The Venerable Bede1 was an Anglo-Saxon chronicler and theologian whose works form, in many cases, the only reliable records of large parts of English history. He is notable also as the first person to date events from the birth of Christ.
Although he is best known today for his Historia Ecclesiastica Gentis Anglorum ('Ecclesiastical History of the English People'), his reputation during his own life and the succeeding few centuries was founded on his scriptural commentaries, copies of which were commonly found in the great monastic libraries of western Europe.
Bede was born in 672 or 673 AD, probably in Monkton, Jarrow, Northumberland, and nothing is known of his parents. At the age of seven, he was entrusted to Abbot (St) Benedict Biscop of the monastery of St Peter in Wearmouth, near Sunderland, Durham. He'd moved with Biscop to the new monastery of St Paul in Jarrow by 685 and was ordained first as a deacon, aged 19, then as a priest aged 30. Records indicate that, apart from occasional calls on friends and visits to Lindisfarne and York, he remained there for the rest of his life.
Life and Work
Bede's writing encompassed three main disciplines: scriptural commentary, history, and reference works on grammar and what passed at the time for science.
No complete edition exists of his work, but it is certain that he regarded his biblical commentaries as pre-eminent. His first commentary was probably that on the revelation to St John (written sometime between 703 and 709), in which he set the style for his work by attempting to explain in terms relevant to the reader, the teachings of the fathers of the Church. He also wrote commentaries on the whole of the Pentateuch, the books of Kings, Tobias, the Canticles, the gospels of St Mark and St Luke, Acts, the Epistles and the Apocalypse. A commentary on the Gospel according to St Matthew was published under his name, but its authenticity is doubtful - in itself a valuable indicator of the esteem in which his name was held. The list is long, and the list of works claimed to be his is longer still.
Among his scientific works, probably the most significant were those dealing with the calendar; in particular methods for the calculation of Easter Day. He also began the practice of referring to events after the birth of Christ using the now-familiar notation anno domini ('in the years of our Lord', abbreviated to AD). In addition, he wrote books on the theory and practice of ecclesiastical music, which are the earliest records of the Gregorian tradition in Britain.
For modern-day scholars, however, it is for his contribution to history that he is most valued. Although some of his works, such as the life of St Cuthbert, Bishop of Lindisfarne, tended to be rather uncritical and relate as fact a somewhat improbable number of miracles, his Historia Abbatum ('Lives of the Abbots'), a book of the lives of the abbots of England, is more typical and much more of a historical reference work. As a priest and a monk, scripture was taken as the supreme authority, but in most of his works he was inclined to explore and rationalise rather than accept unquestioningly. There is no doubt that his Historia Ecclesiastica Gentis Anglorum is a masterpiece by the standards of any age; it is regarded by modern scholars as the authoritative account of Christianity in England from its inception to Bede's own time.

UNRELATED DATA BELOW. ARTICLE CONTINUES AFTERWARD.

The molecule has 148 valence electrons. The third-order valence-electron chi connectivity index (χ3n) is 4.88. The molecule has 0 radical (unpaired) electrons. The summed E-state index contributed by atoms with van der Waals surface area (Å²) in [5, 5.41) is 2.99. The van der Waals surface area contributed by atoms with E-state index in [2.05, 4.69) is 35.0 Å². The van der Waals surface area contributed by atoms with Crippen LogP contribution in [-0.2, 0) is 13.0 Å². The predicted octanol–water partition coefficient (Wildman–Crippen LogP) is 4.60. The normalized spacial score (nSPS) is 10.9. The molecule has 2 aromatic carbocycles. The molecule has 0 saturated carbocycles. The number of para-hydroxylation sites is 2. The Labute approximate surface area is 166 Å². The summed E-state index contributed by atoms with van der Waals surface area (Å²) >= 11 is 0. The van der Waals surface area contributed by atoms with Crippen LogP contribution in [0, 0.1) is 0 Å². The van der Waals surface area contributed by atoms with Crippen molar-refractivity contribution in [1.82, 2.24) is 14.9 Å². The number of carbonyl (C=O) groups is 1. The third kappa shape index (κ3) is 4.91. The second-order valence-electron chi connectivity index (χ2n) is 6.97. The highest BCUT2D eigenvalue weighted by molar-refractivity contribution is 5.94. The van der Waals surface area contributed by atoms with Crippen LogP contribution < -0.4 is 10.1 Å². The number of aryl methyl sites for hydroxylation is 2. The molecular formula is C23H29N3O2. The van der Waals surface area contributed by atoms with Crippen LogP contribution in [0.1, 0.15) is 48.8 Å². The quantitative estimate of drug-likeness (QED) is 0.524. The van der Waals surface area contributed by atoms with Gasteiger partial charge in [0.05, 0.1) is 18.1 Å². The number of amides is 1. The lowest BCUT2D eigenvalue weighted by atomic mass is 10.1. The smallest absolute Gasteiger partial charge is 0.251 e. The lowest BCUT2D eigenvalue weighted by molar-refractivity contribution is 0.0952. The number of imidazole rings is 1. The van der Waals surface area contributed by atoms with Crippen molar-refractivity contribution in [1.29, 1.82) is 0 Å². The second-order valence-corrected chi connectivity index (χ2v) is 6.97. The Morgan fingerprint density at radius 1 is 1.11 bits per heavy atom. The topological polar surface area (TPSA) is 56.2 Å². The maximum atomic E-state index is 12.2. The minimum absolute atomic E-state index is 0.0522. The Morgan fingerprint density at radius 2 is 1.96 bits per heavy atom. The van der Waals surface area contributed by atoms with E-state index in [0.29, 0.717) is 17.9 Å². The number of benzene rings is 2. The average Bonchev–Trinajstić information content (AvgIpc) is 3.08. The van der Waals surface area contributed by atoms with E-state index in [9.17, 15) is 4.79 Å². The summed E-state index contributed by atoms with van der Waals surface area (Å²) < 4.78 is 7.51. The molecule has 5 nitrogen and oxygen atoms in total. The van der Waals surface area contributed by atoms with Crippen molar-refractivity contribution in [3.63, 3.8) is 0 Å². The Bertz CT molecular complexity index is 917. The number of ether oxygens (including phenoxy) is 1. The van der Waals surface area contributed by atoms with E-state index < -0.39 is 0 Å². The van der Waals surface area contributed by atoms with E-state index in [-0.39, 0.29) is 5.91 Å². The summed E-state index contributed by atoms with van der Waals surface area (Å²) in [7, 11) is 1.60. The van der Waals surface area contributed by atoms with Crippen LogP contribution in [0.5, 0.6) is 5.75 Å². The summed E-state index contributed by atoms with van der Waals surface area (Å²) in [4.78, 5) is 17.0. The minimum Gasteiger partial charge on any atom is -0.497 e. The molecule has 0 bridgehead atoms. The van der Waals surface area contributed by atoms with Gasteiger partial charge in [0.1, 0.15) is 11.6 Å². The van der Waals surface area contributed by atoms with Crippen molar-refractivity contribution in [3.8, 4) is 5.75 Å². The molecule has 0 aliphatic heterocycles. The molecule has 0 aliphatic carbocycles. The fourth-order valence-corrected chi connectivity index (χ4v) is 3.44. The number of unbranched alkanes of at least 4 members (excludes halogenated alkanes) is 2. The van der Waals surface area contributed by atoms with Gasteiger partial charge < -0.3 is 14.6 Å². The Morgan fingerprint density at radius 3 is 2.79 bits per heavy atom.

Bede was revered and beloved by his community, who kept vigil by his bedside during his final illness. He continued to pray and to work until the last moment; an account by one of his followers, Cuthbert, relates how he completed dictation of a translation of the Gospel of St John on the day of his death, Ascension Day, 735, after which he supposedly fell to the floor of his cell, sang the Gloria, and passed peacefully away. While this account may exhibit some poetic license, it seems likely that this prolific, profoundly religious man was exceptionally well thought of by his peers. He was buried at Jarrow, though his remains now rest in Durham Cathedral.
The title 'Venerable' began to be applied within a couple of generations of his death, as the influence and esteem of his writings spread. He was thus addressed by the influential Council of Aachen in 835, and this authority was cited in 1859 by Cardinal Wiseman and the English bishops when petitioning the Holy See for Bede to be created a Doctor of the Church2. However, it was not until 13 November, 1899, that Pope Leo XIII decreed that the Feast of Venerable Bede, doctor ecclesiastæ be celebrated each year on 27 May (since moved to 25 May).
His influence was and is great, and might have been greater still but for the Danish sacking of the monasteries of North Britain during the ninth Century.
Bede was, it is fair to suggest, the most learned man of his day in Britain, and quite possibly the world. Unusually, he was scrupulous in recording the sources of his information - and in asking those who copied and edited his work to preserve these references (a practice which they all too often failed to follow).